Classic Computer Magazine Archive CREATIVE COMPUTING VOL. 9, NO. 12 / DECEMBER 1983 / PAGE 74

Apple Mechanic; a programmer's program. (evaluation) Paul Bonner.

Apple Mechanic

A Programmer's Program

My first thought in attempting to review Apple Mechanic is that Bert Kersey and Jack Cassidy (known professionally as the Beagle Brothers) are a pair of lunatics. In a single disk selling for less than $30 they include a disk utility program, an excellent shape table editor, and a pair of hi-res text generators. Then they throw in a half-dozed useful little utility programs, and a Tip Book and PEEKS and POKES chart filled with information worth almost any price to anyone interested in Applesoft programming. Finally, as if all that weren't crazy enough, everything on the disk is listable and unprotected. They even encourage you to modify your programs to incorporate the routines on the Apple Mechanic disk.

My next thought is that all these features make Apple Mechanic very difficult to review. It is even difficult to classify. Let's call it a utility disk for want of a better word, and examine its features one at a time, beginning with the routines devoted to the shape tables.

Shape Editor

The program for creating shape tables is called Shape Editor. The tables it creates may contain up to twelve 48 X 63 point shapes. Once you have loaded the sample table included on the disk or a table that you have created, the entire table is displayed on the hi-res screen.

When you enter the command to edit a shape, the display changes so that you see the shape to be edited displayed twice--once in its actual size on the right side of the screen, and a second time enlarged three times in a plotting grid on the left side of the screen.

Plotting is done using the left and right arrows, the A and Z keys, and the spacebar. You can choose to have the shape you have selected pre-plotted or imprinted on the screen, either of which gives you a design to follow in changing the shape.

However, only the plotting you do while in the additing mode is entered into the final shape table. This can be rather tedious, because you must redraw the entire shape even if you want to make only a small change in it, but it does allow you to draw a shape without thinking about efficiency and then trace over an imprinted-image of the shape to draw it more efficiently.

Shape Analyzer

A useful companion to Shape Editor is the Shape Analyzer utility. Once you have created a shape table, you can use the Shape Analyzer to experiment with DRAWing and XDRAWing any shape in the table on different color backgrounds.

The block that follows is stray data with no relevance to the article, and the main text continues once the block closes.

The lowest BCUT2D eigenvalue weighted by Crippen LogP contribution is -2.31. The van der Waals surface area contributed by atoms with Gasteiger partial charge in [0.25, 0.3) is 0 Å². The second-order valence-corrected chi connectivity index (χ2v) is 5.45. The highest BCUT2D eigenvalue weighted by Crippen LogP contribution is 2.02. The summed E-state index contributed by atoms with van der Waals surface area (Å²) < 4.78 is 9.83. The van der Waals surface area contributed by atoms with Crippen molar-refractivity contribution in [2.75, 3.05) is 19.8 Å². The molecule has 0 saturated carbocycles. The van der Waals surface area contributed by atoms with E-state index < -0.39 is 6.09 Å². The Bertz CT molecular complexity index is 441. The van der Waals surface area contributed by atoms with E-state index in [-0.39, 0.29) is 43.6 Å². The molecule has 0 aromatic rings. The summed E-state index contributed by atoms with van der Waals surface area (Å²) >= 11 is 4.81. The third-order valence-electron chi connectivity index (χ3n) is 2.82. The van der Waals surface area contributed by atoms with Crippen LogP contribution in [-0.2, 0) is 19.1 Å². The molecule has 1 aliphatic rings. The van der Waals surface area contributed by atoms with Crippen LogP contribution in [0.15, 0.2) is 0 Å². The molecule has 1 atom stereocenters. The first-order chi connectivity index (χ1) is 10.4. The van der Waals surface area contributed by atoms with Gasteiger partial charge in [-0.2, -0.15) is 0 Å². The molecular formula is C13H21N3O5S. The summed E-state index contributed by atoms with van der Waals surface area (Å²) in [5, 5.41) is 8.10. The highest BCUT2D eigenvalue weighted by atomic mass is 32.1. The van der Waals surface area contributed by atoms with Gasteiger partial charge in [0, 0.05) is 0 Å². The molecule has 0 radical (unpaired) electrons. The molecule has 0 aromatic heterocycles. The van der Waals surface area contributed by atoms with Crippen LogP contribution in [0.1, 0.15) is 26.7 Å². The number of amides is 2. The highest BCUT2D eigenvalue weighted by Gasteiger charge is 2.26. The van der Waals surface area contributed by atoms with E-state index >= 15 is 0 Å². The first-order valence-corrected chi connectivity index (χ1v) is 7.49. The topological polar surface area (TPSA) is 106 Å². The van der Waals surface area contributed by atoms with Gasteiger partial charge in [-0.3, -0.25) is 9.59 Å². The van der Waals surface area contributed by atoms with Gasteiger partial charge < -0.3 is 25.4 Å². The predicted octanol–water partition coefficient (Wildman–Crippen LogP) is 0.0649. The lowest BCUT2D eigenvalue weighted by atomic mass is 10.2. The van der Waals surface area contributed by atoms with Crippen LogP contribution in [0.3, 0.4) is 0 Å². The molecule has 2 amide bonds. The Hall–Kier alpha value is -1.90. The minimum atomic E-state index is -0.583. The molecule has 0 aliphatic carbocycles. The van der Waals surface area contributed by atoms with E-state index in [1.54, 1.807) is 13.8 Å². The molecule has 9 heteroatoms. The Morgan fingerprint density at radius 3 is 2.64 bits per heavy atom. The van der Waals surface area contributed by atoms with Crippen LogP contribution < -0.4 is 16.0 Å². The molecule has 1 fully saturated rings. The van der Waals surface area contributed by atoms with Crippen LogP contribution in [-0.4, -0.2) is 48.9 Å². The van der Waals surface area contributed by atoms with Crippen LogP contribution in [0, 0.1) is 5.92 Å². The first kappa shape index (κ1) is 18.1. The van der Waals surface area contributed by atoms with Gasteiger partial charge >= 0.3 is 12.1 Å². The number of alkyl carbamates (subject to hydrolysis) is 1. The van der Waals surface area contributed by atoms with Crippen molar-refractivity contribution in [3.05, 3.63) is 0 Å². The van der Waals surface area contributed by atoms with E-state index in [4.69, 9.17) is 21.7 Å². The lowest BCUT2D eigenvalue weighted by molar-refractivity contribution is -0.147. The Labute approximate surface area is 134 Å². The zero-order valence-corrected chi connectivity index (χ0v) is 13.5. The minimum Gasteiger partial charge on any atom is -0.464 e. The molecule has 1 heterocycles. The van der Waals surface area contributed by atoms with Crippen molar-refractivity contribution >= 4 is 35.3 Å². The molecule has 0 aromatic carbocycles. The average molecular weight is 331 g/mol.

You can also view the selected shape in any degree of rotation or in any scale, and move the shape up-and-down or across the screen. Shape Analyzer also lets you analyze shapes vector-by-vector, which is helpful when you want to find a way to draw a shape more efficiently.

The documentation for Shape Editor and Shape Analyzer, and indeed for every program on the disk, is excellent. You get clear and precise instructions on how to use the shape tables created with these programs, including instructions for rudimentary animation.

Most of the commands for the programs on the disk require only a single keystroke. A key chart that identifies the commands for each program is included in the Apple Mechanic package.

The authors have also included several "Hi-Res Manipulations,' which tell you how to draw on one hi-res page while viewing another and how to do instant switching between the two hi-res pages and instant color-fills of either page. The disk also includes a pair of text programs that automatically move the contents of one hi-res page to the other.

When you add up these programs, you don't have a complete graphics package. What you do have is an assortment of valuable tools waiting for you to put them to use. Using the Shape Editor to create shape tables is much easier than analyzing the shape vectors bit-by-bit and converting them to hexadecimal code. (Although, if you want to learn to enter shape tables that way, the Apple Mechanic manual includes three pages of information telling you how to do it.)

Unfortunately, you still have to have some artistic sense to create interesting shapes. In my case, that made the Shape Editor somewhat disappointing. Still, the first time I used it I was able to create the necessary shapes for a two-player tennis game I was writing. They weren't exactly the quality of the monsters in Ultima, but they were much better than anything I could have drawn otherwise.

Hi-Res Text

The next group of routines on the Apple Mechanic disk is designed to create and display hi-res text. Included on the disk are six ready-to-use character fonts, each containing 95 characters. Two of these are small fonts containing characters with a maximum size of 7 X 8 points, and the others are large fonts containing characters of up to 14 X 16 points. All six fonts contain a complete set of both upper- and lowercase characters. No special hardware is required to use the lowercase characters.

The fonts used by Apple Mechanic are shape fonts, meaning that they are designed and used like shape tables. The characters can be drawn in any color, and can be XDRAWn so that they contrast with the background color on the screen.

One disadvantage of shape fonts is that they take up more disk space than other fonts (about 18 sectors for large fonts compared to five sectors for some of the fonts found on Apple's DOS Tool Kit). The only other disadvantage of which I am aware is that neither the character fonts nor the shape tables created with Apple Mechanic are compatible with those used by most other programs.

Font Editor

The Font Editor program allows you to modify and of the fonts on the disk and to create entirely new fonts. The operation of this program is almost exactly like that of the Shape Editor. It is relatively easy and quite satisfying to create an entirely new character set with this program. In addition, it can be used to create shape tables containing more shapes than are allowed in tables created with the Shape Editor program.